By Lauren Wolfe
This post is part of our 16 Days of Activism Against Gender Violence series.


Women describe their rapes from behind black face scarves in videos on our site that documents sexualized violence in Syria. We have no photos of women whose faces aren’t covered. We have few photos of survivors of rape even with their faces covered. Sometimes these women hide themselves for religious reasons or for safety—for fear of retribution for speaking out—but oftentimes they cover themselves out of mortification. Rape has taken their cultural purity. And in Syria, the Middle East, and much of the world, women are supposed to hide behind the shame inflicted upon them.

A survivor of rape speaks out, while concealing her face behind a scarf.
A woman speaks out about her rape, keeping her identity concealed behind a scarf.

In the year since we launched Women Under Siege, a project at the Women’s Media Center, I’ve struggled with how to illustrate our many stories about sexualized violence in conflict. We are a documentation project that believes in the power of the image—that it can call up emotion, invite empathy, make plain suffering that needs to be seen to be brought to an end. That women are forced to hide is why we exist. Stigma on top of rape is a crime upon a crime, and it is why we show and show and show in words and whatever images we can the horrors that will remain hidden if we don’t, with effort, put them into the light.

I’ve had photojournalists offer for publication photos and videos of rape survivors with their faces uncovered, seated on hospital beds in countries like Afghanistan, where there are multiple language and cultural barriers between a foreign journalist and local women.“Did this woman give you permission to take her image?” I always ask.

“Yes,” the journalist always says.

“But did she understand that this image might be going on the Internet on a New York-based website that has international reach? That the world will potentially see her face and understand that she has been raped?”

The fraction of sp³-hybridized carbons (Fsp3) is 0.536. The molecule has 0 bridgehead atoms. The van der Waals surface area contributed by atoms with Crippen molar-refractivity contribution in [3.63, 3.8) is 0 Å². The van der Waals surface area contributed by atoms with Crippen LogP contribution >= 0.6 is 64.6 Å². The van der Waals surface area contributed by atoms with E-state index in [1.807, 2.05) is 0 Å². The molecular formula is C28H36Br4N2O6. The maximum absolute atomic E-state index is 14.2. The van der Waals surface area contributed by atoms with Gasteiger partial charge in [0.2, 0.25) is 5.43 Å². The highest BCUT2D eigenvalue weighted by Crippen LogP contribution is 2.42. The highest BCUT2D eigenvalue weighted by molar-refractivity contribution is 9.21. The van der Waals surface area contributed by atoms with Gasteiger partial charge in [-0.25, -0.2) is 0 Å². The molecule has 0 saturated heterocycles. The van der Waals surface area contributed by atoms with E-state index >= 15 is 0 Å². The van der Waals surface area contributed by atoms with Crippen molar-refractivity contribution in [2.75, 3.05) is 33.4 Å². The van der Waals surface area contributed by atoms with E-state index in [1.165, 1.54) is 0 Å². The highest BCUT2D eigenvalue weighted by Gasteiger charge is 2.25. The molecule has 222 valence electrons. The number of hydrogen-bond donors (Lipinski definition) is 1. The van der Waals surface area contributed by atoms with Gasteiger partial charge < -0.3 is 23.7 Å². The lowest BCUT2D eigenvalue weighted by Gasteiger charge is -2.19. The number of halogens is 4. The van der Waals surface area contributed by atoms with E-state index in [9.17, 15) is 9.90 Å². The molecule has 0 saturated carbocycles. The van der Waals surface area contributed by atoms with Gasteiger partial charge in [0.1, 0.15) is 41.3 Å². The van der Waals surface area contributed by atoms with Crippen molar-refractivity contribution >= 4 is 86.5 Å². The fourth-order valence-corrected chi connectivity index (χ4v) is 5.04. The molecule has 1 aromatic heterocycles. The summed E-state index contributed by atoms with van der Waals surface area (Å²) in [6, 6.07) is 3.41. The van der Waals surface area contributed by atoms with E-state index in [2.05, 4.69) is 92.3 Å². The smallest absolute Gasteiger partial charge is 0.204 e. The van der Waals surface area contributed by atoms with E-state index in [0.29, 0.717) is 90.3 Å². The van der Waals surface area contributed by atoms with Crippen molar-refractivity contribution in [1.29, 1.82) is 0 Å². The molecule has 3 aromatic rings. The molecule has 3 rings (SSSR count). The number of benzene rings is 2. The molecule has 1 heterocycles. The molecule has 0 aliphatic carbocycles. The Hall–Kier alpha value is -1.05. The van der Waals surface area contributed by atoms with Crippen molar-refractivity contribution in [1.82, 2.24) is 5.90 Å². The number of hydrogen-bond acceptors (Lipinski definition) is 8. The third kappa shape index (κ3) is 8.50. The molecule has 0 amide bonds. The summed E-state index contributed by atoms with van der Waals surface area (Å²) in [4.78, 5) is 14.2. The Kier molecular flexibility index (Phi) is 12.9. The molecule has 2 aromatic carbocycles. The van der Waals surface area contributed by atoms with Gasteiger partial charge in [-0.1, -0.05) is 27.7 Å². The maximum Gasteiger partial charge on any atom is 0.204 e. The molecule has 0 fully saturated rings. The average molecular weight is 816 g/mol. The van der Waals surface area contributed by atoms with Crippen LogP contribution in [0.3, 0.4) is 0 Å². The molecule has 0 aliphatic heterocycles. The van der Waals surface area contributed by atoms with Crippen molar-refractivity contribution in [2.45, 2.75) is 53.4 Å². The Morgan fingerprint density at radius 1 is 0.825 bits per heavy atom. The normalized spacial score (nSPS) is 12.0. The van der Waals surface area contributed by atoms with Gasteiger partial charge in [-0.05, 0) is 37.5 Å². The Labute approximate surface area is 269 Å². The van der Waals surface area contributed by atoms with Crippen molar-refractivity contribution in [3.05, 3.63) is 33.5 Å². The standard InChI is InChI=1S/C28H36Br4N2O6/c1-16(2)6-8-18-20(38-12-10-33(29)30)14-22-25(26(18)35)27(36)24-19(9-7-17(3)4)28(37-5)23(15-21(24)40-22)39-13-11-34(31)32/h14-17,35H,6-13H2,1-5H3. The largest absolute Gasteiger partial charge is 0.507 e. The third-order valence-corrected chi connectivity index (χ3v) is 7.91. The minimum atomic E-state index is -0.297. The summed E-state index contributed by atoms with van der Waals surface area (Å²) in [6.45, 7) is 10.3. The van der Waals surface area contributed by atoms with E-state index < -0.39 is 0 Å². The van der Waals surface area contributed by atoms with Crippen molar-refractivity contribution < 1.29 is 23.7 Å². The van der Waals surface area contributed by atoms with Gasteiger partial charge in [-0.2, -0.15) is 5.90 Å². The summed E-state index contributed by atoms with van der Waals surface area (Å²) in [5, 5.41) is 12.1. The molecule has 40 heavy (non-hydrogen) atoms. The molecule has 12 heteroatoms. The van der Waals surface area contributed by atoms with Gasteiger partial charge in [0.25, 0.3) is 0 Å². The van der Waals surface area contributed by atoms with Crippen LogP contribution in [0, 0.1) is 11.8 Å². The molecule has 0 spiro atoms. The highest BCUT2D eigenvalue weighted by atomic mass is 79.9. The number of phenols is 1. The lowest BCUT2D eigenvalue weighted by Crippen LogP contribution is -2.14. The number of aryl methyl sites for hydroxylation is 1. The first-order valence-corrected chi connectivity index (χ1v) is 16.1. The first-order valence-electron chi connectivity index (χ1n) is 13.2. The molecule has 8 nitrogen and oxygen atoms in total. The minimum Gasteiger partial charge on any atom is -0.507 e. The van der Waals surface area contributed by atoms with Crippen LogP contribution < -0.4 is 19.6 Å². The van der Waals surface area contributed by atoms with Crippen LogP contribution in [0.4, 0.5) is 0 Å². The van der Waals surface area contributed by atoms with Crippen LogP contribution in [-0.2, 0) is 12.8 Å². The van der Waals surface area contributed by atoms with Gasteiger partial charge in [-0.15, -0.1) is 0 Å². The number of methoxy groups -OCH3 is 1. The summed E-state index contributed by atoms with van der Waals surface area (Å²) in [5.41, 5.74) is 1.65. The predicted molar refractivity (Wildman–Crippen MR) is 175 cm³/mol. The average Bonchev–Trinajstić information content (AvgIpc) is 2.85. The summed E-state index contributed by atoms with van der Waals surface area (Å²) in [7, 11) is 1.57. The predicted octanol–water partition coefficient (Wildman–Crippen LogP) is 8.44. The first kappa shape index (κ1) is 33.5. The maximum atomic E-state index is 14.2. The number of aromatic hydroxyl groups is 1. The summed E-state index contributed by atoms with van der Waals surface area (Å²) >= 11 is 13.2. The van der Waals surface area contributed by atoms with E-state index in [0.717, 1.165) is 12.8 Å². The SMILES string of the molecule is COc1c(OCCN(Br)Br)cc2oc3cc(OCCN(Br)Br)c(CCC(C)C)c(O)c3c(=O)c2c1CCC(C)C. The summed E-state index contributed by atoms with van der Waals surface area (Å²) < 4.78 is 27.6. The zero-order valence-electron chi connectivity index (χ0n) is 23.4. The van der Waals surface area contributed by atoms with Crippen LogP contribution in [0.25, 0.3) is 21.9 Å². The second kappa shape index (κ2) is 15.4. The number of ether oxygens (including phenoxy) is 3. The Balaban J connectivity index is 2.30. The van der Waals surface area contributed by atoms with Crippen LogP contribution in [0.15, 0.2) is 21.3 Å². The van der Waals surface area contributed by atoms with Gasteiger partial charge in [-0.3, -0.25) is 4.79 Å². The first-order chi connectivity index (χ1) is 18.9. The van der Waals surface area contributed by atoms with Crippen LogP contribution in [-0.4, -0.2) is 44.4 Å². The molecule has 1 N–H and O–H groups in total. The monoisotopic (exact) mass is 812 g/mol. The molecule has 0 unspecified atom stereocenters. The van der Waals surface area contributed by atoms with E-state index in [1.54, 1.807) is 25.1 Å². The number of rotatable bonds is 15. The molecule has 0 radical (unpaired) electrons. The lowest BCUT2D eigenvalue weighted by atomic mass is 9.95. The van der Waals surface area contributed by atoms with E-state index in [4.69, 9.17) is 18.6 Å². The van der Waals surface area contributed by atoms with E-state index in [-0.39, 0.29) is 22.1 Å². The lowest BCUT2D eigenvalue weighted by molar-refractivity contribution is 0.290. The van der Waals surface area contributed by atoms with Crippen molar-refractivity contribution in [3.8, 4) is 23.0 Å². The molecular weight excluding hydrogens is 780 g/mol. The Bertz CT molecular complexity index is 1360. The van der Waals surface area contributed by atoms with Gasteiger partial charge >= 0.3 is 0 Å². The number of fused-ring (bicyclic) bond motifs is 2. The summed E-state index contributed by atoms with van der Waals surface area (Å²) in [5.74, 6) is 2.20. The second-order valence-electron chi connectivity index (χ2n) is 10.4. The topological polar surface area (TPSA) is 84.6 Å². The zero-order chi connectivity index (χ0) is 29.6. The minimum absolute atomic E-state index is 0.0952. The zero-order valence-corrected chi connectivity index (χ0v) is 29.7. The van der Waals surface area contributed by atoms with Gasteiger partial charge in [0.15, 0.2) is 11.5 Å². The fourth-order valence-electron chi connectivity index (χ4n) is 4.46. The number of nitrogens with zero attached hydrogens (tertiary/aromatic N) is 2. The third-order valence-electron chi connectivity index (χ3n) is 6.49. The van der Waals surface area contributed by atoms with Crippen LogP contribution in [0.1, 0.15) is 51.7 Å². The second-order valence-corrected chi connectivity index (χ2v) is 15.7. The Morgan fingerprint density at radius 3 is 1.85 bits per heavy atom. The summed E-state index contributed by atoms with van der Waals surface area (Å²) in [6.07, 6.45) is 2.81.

“No, no she didn’t,” is always the reply. How could she?

This is not to belittle any woman’s power to decide how and when her image is shown. This is to say that a woman in a rural village in Afghanistan may not be aware of how the global online media works. I cringe when I think of how many survivors have been exposed without their knowledge.

But then there are the women like the one in the video below, who wants to tell the world what has happened to her—she wants to do it in her own voice, even if she keeps her face covered. Her fear is not discussing her own pain; it is that others will know she has been violated.

Consider these women, who I met in February in Guatemala. They had all been raped in that country’s civil war, which officially ended more than 15 years ago. None have told their own husbands what happened to them. They knew that revealing their pain might push them onto the street. That the stigma of rape is too great in their country to allow their husbands to accept them after they’d been violated—or “damaged,” “made impure.”

Recently, Dr. Frank Ochberg, the renowned trauma psychiatrist who coined the term “Stockholm Syndrome,” told me a little about how he views shame.

“Shame has physiological manifestations,” he said. “You blush; you cower; you may sweat; you avert your eyes; you have a feeling that people are looking at you and looking down at you and you don’t want to look back.”

More than that, Ochberg said, “Shame causes you to retreat. Shame is the feeling I believe we feel as we are lowered in dominance.”

As we continue to document the abuse of women around the world, whether in Latin America or the Middle East or elsewhere, we can continue to respect each woman’s decision on whether she wants to show her face. But we can also make clear to her that we do not accept the stigma that keeps her behind a curtain or in shadow or without her face showing at all—we can let her know that she has done nothing wrong. That we do not consider her lowered in any way. She does not have to retreat, because instead we honor her.

It is her perpetrator who should be shamed.

Let us show his face.


Lauren Wolfe is an award-winning journalist and the director of Women Under Siege, a Women’s Media Center initiative on sexualized violence in conflict. The group’s site features a real-time interactive map on reports of rape in Syria. Wolfe is the former senior editor of the Committee to Protect Journalists, and blogs at Follow her on Twitter.

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